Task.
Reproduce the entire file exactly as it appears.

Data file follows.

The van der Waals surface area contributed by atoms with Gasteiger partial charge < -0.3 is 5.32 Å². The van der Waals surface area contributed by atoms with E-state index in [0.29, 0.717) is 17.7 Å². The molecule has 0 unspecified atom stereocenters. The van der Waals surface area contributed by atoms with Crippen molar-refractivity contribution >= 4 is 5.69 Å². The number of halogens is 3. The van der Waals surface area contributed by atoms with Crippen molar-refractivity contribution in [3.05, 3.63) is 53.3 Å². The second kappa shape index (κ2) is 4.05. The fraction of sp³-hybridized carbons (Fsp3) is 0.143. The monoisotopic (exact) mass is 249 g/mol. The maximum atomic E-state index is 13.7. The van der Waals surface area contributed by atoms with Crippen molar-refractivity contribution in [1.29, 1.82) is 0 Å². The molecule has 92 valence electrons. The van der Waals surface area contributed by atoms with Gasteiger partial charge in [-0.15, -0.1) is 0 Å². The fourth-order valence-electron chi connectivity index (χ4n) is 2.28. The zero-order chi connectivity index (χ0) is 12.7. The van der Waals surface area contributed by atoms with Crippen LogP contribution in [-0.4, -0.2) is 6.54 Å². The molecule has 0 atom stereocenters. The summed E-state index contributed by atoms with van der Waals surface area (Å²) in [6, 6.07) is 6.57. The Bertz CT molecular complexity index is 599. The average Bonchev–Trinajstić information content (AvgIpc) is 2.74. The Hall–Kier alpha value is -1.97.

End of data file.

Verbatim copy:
The van der Waals surface area contributed by atoms with Gasteiger partial charge < -0.3 is 5.32 Å². The van der Waals surface area contributed by atoms with E-state index in [0.29, 0.717) is 17.7 Å². The molecule has 0 unspecified atom stereocenters. The van der Waals surface area contributed by atoms with Crippen molar-refractivity contribution >= 4 is 5.69 Å². The number of halogens is 3. The van der Waals surface area contributed by atoms with Crippen molar-refractivity contribution in [3.05, 3.63) is 53.3 Å². The second kappa shape index (κ2) is 4.05. The fraction of sp³-hybridized carbons (Fsp3) is 0.143. The monoisotopic (exact) mass is 249 g/mol. The maximum atomic E-state index is 13.7. The van der Waals surface area contributed by atoms with Crippen molar-refractivity contribution in [1.29, 1.82) is 0 Å². The molecule has 92 valence electrons. The van der Waals surface area contributed by atoms with Gasteiger partial charge in [-0.15, -0.1) is 0 Å². The fourth-order valence-electron chi connectivity index (χ4n) is 2.28. The zero-order chi connectivity index (χ0) is 12.7. The van der Waals surface area contributed by atoms with Crippen LogP contribution in [-0.4, -0.2) is 6.54 Å². The molecule has 0 atom stereocenters. The summed E-state index contributed by atoms with van der Waals surface area (Å²) in [6, 6.07) is 6.57. The Bertz CT molecular complexity index is 599. The average Bonchev–Trinajstić information content (AvgIpc) is 2.74. The Hall–Kier alpha value is -1.97.